At least three people were killed and 20 were injured, the military said.
Ambulances raced to the scene and U.S. troops kept people back. Television footage showed debris and a charred wall of a building.
The bomb was one of several blasts heard in the capital just after reports circulated that interim government set to take power June 30., current head of the Iraqi Governing Council, had been selected as president of the
Another blast, followed by gunfire, sent a mushroom cloud 100 feet billowing into the dusty air hanging over the city. Coalition aircraft could be heard flying over Baghdad.
Elsewhere, a car bomb exploded near the U.S. military base in northern Iraq on Tuesday. Eleven Iraqis were killed and 26 were wounded in the explosion, an Interior Ministry source told The Associated Press.
In other developments:
The U.S.-British resolution would authorize American-led international forces to take "all necessary measures" to maintain security and prevent terrorism, while no mention is made of the Iraqi army, except the need for training.
Many other Security Council members have called the U.S.-British draft a good starting point, but suggested revisions.
The approach spearheaded by China and supported by Germany, France and Russia would bolster the sovereign powers of the Iraqi interim government and extend far greater authority than the version introduced by Britain and the United States.
The proposed revisions would give the new government control over the Iraqi army and police and require the multinational force to consult on military actions except for self-defense.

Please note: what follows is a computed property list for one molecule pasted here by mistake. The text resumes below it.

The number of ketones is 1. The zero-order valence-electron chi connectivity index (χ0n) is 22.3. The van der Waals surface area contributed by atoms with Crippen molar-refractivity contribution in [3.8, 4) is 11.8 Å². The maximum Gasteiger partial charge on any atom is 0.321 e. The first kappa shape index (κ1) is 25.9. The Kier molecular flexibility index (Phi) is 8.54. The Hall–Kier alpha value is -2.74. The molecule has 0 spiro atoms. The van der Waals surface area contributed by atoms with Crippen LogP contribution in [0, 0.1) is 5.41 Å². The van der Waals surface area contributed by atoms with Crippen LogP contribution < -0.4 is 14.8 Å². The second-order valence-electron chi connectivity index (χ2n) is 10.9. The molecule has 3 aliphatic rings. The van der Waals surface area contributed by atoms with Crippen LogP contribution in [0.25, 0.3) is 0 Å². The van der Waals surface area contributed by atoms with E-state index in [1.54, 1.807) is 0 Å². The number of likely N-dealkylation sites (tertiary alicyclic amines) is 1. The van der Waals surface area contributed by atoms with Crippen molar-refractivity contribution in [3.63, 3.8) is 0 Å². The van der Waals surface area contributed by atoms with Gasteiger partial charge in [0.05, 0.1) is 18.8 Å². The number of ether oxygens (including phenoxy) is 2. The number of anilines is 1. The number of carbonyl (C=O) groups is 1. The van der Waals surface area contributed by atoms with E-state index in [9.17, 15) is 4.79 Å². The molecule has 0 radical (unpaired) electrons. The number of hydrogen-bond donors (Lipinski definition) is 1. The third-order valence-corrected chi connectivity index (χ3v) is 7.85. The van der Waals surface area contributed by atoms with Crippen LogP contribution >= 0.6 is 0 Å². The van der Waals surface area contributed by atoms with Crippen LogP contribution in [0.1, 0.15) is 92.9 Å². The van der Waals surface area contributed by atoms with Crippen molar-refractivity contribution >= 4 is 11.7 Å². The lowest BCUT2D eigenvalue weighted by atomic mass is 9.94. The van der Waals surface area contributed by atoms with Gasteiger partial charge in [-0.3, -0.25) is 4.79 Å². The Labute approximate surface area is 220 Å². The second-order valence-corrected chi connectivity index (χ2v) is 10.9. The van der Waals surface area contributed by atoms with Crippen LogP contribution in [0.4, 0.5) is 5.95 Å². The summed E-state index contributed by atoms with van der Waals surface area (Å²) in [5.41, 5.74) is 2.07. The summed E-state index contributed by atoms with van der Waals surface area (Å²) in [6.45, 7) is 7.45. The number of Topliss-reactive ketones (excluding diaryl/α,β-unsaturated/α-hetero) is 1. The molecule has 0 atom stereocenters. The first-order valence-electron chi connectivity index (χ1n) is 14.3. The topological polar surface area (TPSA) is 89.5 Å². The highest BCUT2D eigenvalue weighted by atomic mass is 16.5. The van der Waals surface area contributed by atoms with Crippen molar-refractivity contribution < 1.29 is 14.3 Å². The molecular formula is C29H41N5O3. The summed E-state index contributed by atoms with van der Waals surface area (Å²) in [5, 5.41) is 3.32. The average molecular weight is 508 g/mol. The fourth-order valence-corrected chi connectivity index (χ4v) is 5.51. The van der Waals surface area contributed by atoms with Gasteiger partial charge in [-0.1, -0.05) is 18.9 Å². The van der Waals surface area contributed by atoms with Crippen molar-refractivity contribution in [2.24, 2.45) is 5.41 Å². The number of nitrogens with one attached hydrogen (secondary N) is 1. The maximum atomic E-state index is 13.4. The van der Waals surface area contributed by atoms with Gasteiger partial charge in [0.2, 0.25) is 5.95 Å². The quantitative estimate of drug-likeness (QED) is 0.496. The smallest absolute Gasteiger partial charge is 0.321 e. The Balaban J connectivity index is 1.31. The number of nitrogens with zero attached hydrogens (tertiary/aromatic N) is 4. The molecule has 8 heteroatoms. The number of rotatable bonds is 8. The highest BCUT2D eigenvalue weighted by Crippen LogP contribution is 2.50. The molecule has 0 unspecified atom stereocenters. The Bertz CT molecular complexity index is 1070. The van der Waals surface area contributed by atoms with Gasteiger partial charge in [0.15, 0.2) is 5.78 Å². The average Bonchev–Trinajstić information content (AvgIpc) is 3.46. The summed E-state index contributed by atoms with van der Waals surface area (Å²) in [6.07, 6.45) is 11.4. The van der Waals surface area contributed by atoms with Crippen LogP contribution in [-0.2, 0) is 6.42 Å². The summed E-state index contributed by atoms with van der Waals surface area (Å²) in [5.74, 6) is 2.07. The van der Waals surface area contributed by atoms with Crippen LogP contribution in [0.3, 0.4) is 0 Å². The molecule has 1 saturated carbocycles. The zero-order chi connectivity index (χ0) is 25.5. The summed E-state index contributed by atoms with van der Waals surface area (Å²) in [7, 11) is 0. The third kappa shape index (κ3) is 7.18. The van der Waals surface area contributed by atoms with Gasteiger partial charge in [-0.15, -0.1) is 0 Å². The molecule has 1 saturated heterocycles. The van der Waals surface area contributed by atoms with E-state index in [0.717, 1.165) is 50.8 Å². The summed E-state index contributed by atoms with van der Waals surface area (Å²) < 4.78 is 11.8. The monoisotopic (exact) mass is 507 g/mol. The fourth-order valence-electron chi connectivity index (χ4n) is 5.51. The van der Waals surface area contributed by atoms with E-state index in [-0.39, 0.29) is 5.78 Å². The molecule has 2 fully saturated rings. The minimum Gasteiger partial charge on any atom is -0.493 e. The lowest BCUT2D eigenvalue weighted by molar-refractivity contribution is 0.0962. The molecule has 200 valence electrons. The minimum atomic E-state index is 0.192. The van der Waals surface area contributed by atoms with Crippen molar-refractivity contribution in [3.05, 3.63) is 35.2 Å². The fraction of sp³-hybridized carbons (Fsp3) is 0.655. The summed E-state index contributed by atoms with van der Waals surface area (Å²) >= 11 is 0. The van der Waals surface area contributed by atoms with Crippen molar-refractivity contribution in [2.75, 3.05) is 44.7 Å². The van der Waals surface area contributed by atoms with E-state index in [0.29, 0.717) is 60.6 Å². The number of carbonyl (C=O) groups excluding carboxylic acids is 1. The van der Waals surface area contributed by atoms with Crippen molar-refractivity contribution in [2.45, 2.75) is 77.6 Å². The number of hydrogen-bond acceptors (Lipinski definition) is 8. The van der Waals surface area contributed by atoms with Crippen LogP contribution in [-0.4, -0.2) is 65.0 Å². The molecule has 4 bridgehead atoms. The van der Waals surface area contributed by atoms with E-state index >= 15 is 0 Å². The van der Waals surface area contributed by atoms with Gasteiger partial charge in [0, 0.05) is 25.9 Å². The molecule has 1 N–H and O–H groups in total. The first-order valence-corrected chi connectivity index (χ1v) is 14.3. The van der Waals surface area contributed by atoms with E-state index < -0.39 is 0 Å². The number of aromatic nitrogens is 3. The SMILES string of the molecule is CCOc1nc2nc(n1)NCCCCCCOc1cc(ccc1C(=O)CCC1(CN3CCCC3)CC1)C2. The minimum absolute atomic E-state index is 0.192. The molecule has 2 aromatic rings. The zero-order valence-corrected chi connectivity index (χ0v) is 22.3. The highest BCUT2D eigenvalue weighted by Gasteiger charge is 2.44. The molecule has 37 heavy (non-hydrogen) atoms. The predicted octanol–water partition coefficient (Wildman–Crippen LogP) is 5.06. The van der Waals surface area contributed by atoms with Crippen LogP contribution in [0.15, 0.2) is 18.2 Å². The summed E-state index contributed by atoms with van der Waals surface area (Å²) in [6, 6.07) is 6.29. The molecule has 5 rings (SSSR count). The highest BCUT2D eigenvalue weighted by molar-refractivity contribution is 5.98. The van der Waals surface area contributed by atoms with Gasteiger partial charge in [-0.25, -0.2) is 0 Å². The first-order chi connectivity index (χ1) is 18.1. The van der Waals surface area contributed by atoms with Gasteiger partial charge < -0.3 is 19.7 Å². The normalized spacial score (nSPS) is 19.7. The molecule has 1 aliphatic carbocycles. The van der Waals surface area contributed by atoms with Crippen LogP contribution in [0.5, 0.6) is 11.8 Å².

Under the ideas backed by Germany and the other countries, the interim government that takes over on June 30 would have the right to decide whether foreign forces remain in the country and limit the multinational mandate to January 2005.
With more than 800 U.S. military dead since the Iraq war began in March 2003, Washington is eager to see a government that can tackle the security crisis, including a year-old Sunni revolt in Baghdad and areas north and west of the capital and a Shiite uprising to the south.
The appointment of al-Yawer as president brings that government a step closer to reality. On Friday, the far more powerful post of prime minister went to Iyad Allawi, a U.S.-backed Shiite Muslim with military and CIA connections.
Council members had angrily accused the American governor of Iraq, L. Paul Bremer, of trying to install as president Adnan Pachachi, a former foreign minister, over their opposition. The U.S. denied that. When Pachachi turned down the job, al-Yawer was installed.
In Mosul, al-Yawer's hometown, crowds swept into the streets to celebrate the news, cheering and firing weapons in the air. American soldiers there appealed for calm.
The blast in northern Iraq occurred around 9 a.m. outside the gates of the 1st Infantry Division's forward operating base, Summerall, in the town of Beiji, which is 155 miles north of Baghdad, press spokesman Capt. Bill Coppernoll said.
He could not confirm the number of casualties.
Beiji, population 60,000, is Iraq's third-largest city. It sits in the so-called "Sunni Triangle," a swath of land to the north and west of Baghdad mainly inhabited by Sunni Muslims. U.S. forces come under almost daily attacks in the area, where Saddam, himself a Sunni, enjoyed his strongest support.
The PUK, the political party apparently targeted in one of Tuesday's Baghdad bombings, is seen as being close to the Americans. Under the leadership of Jalal Talabani, the party represented one of the main anti-Saddam forces on Iraqi soil after the Gulf War. Fighters from the party backed American forces in last year's invasion.